BY KAREN GERHARDINGER | MIRROR REPORTER — With a 4.5-star rating on its state report card, Anthony Wayne Local Schools ranks 47th among Ohio’s more than 611 public school districts – yet has the lowest effective millage of any district in Lucas County.
As Superintendent Dr. Jim Fritz wrapped up a League of Women Voters-sponsored school board candidates’ night last week, he took the podium to urge voters to consider not just who will serve on the five-member board, but also how the district will move forward in terms of finances and facilities.
The district has a 2.9-mill operational levy and 2.6-mill bond issue on an already packed November 7 ballot.
“I’m not allowed to ask you to vote for it or to discuss what happens if it does not pass,” Fritz said of the operational levy, which would collect $3.8 million a year to pay for all-day, every-day kindergarten, among other specific needs voiced by the community in a survey.
While the staff and administration can’t campaign during school hours, a dozen current and retired teachers are leading the campaign to pass the levies, including Waterville Primary dean Matt Beakas, Whitehouse Primary dean Michelle Dammeier, junior high social studies teacher Christine Young, Waterville teacher Nichole Siravo, high school social studies teacher Dr. Justin Zemanski and retired athletic director and principal Jeff Schwerer. The goal is to secure 3,000 to 4,000 committed “yes” votes prior to Election Day.
“We have asked our OAPSE (Ohio Association of Public School Employees) and teaching staff to communicate to family, friends and neighbors about the levy,” Zemanski said. “Social media and websites are wonderful, but research has proven that people respond and are more open to person-to-person interaction.”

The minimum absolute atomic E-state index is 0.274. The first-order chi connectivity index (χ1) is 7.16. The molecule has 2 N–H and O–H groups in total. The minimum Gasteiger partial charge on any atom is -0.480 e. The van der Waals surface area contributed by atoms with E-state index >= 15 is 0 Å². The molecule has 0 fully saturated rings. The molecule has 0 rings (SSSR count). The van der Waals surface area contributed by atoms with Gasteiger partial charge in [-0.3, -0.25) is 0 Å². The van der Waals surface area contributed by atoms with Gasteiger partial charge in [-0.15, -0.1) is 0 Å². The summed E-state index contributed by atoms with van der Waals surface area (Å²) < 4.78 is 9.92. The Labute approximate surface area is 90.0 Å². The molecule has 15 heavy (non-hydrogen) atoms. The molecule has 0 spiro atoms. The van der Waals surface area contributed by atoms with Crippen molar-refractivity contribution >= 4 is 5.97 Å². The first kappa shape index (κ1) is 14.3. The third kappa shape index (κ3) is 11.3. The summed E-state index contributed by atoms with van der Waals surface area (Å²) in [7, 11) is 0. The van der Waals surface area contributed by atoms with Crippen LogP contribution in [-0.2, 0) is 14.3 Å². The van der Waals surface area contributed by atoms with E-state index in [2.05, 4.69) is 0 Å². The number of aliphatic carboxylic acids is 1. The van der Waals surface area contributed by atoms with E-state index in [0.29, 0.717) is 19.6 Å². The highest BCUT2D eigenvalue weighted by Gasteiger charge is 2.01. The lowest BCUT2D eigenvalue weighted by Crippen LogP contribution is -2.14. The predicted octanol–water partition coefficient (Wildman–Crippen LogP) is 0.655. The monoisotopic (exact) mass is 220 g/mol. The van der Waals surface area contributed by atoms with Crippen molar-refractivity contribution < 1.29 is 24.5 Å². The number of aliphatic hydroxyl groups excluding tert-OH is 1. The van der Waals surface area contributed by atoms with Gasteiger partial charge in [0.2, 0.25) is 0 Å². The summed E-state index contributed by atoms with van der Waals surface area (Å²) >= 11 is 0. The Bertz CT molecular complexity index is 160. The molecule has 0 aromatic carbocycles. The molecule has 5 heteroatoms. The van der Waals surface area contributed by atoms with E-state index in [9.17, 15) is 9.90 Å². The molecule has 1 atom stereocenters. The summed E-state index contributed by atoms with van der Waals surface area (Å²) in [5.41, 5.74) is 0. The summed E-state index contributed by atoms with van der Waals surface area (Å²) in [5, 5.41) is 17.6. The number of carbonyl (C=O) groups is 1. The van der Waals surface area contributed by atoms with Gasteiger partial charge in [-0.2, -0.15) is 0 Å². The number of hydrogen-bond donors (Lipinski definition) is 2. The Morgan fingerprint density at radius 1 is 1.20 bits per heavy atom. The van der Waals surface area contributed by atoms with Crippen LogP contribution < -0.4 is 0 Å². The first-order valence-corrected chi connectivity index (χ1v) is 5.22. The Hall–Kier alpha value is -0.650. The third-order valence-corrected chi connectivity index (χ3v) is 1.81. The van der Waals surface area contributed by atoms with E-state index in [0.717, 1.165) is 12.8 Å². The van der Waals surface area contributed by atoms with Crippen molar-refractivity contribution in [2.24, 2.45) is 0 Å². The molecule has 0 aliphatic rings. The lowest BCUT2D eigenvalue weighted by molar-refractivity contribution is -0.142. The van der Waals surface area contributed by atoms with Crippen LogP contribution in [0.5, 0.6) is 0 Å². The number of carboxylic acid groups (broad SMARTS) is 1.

While 2013 and 2017 were similar election cycles, Zemanski expects a much higher turnout than the 31 percent during those years. With two major state issues and multiple candidates on the ballot for school board and Whitehouse and Waterville councils, he believes more people will be heading to the polls.
With 61 percent of the district’s registered voters consisting of those without students in Anthony Wayne Local Schools, he’s encouraging the volunteers to spread the word about the excellence of the district.
“Our district is wonderful, with so many opportunities. It’s one of the reasons why I moved my family here,” Zemanski said. “We are in the top 7 percent of all districts in Ohio. We have an incredible number of elective classes in our junior high and high school. We want to keep the district strong and improve on it.”
The volunteers are also sharing how federal and state funding is stagnant even as costs are going up.
“Anthony Wayne Schools has not been on the ballot for additional operating revenue since 2013,” Zemanski said.
Some of the other challenges faced by the district include the rising costs of equipment and materials, the elimination of ESSER funds by the end of the school year, an increased need for student support services and an increase in the number of special education students and affiliated costs.
“This is a pivotal election moving forward,” Zemanski stated.